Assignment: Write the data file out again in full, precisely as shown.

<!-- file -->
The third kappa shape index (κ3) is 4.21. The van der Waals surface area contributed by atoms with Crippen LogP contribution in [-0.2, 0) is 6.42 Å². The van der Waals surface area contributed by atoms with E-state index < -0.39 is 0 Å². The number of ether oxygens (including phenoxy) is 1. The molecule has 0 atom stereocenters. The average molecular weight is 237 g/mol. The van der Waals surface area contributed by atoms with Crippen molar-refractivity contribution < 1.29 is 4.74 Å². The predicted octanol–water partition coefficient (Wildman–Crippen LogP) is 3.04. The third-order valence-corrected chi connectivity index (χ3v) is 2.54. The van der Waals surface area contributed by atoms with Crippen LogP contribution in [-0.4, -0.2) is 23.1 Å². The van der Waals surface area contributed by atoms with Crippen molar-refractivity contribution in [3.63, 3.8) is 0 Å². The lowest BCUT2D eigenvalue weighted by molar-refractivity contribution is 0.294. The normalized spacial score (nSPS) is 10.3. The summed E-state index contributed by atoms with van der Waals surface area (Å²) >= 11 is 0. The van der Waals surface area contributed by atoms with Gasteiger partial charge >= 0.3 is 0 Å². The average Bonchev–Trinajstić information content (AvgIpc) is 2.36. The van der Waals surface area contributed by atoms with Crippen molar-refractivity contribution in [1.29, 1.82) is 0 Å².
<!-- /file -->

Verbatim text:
The third kappa shape index (κ3) is 4.21. The van der Waals surface area contributed by atoms with Crippen LogP contribution in [-0.2, 0) is 6.42 Å². The van der Waals surface area contributed by atoms with E-state index < -0.39 is 0 Å². The number of ether oxygens (including phenoxy) is 1. The molecule has 0 atom stereocenters. The average molecular weight is 237 g/mol. The van der Waals surface area contributed by atoms with Crippen molar-refractivity contribution < 1.29 is 4.74 Å². The predicted octanol–water partition coefficient (Wildman–Crippen LogP) is 3.04. The third-order valence-corrected chi connectivity index (χ3v) is 2.54. The van der Waals surface area contributed by atoms with Crippen LogP contribution in [-0.4, -0.2) is 23.1 Å². The van der Waals surface area contributed by atoms with Crippen molar-refractivity contribution in [3.63, 3.8) is 0 Å². The lowest BCUT2D eigenvalue weighted by molar-refractivity contribution is 0.294. The normalized spacial score (nSPS) is 10.3. The summed E-state index contributed by atoms with van der Waals surface area (Å²) >= 11 is 0. The van der Waals surface area contributed by atoms with Gasteiger partial charge >= 0.3 is 0 Å². The average Bonchev–Trinajstić information content (AvgIpc) is 2.36. The van der Waals surface area contributed by atoms with Crippen molar-refractivity contribution in [1.29, 1.82) is 0 Å².